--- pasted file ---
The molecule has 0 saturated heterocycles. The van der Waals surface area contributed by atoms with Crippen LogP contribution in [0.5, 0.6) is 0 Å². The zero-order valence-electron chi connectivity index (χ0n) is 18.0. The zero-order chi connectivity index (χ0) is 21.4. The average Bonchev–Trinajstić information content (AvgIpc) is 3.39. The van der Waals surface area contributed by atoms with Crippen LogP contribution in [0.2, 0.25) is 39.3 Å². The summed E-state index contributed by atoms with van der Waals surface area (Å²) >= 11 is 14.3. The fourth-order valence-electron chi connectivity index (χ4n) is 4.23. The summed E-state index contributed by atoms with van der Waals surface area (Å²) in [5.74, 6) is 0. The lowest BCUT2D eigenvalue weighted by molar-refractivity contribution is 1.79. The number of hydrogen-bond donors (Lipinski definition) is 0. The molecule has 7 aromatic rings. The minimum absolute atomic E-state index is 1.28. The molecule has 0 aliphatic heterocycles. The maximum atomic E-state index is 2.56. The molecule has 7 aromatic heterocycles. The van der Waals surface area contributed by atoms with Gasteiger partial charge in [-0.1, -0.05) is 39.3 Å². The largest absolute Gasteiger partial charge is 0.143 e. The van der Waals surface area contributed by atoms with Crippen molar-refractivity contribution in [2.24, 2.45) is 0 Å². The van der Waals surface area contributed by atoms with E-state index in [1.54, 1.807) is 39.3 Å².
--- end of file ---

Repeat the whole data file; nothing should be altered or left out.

The molecule has 0 saturated heterocycles. The van der Waals surface area contributed by atoms with Crippen LogP contribution in [0.5, 0.6) is 0 Å². The zero-order valence-electron chi connectivity index (χ0n) is 18.0. The zero-order chi connectivity index (χ0) is 21.4. The average Bonchev–Trinajstić information content (AvgIpc) is 3.39. The van der Waals surface area contributed by atoms with Crippen LogP contribution in [0.2, 0.25) is 39.3 Å². The summed E-state index contributed by atoms with van der Waals surface area (Å²) >= 11 is 14.3. The fourth-order valence-electron chi connectivity index (χ4n) is 4.23. The summed E-state index contributed by atoms with van der Waals surface area (Å²) in [5.74, 6) is 0. The lowest BCUT2D eigenvalue weighted by molar-refractivity contribution is 1.79. The number of hydrogen-bond donors (Lipinski definition) is 0. The molecule has 7 aromatic rings. The minimum absolute atomic E-state index is 1.28. The molecule has 0 aliphatic heterocycles. The maximum atomic E-state index is 2.56. The molecule has 7 aromatic heterocycles. The van der Waals surface area contributed by atoms with Gasteiger partial charge in [-0.1, -0.05) is 39.3 Å². The largest absolute Gasteiger partial charge is 0.143 e. The van der Waals surface area contributed by atoms with Crippen molar-refractivity contribution in [2.24, 2.45) is 0 Å². The van der Waals surface area contributed by atoms with E-state index in [1.54, 1.807) is 39.3 Å².